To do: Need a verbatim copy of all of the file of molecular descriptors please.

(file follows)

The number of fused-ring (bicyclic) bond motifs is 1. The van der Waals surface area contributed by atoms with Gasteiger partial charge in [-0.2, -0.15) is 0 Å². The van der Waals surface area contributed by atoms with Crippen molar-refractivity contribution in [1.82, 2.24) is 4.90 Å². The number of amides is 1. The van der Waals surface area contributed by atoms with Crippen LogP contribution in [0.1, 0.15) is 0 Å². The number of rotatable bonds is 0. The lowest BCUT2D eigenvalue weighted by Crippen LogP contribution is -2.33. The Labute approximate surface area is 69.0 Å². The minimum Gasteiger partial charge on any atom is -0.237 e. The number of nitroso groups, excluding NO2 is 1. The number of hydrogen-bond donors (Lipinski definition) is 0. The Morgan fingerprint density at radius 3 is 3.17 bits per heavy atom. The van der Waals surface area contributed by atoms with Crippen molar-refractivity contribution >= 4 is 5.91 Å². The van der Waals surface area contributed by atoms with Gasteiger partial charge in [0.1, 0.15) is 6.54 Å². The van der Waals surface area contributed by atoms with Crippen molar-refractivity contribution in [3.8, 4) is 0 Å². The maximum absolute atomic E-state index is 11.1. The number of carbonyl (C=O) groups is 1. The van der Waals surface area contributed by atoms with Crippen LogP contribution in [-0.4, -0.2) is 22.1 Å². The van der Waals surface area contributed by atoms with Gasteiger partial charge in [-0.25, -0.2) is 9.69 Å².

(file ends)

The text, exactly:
The number of fused-ring (bicyclic) bond motifs is 1. The van der Waals surface area contributed by atoms with Gasteiger partial charge in [-0.2, -0.15) is 0 Å². The van der Waals surface area contributed by atoms with Crippen molar-refractivity contribution in [1.82, 2.24) is 4.90 Å². The number of amides is 1. The van der Waals surface area contributed by atoms with Crippen LogP contribution in [0.1, 0.15) is 0 Å². The number of rotatable bonds is 0. The lowest BCUT2D eigenvalue weighted by Crippen LogP contribution is -2.33. The Labute approximate surface area is 69.0 Å². The minimum Gasteiger partial charge on any atom is -0.237 e. The number of nitroso groups, excluding NO2 is 1. The number of hydrogen-bond donors (Lipinski definition) is 0. The Morgan fingerprint density at radius 3 is 3.17 bits per heavy atom. The van der Waals surface area contributed by atoms with Crippen molar-refractivity contribution >= 4 is 5.91 Å². The van der Waals surface area contributed by atoms with Gasteiger partial charge in [0.1, 0.15) is 6.54 Å². The van der Waals surface area contributed by atoms with Crippen molar-refractivity contribution in [3.8, 4) is 0 Å². The maximum absolute atomic E-state index is 11.1. The number of carbonyl (C=O) groups is 1. The van der Waals surface area contributed by atoms with Crippen LogP contribution in [-0.4, -0.2) is 22.1 Å². The van der Waals surface area contributed by atoms with Gasteiger partial charge in [-0.25, -0.2) is 9.69 Å².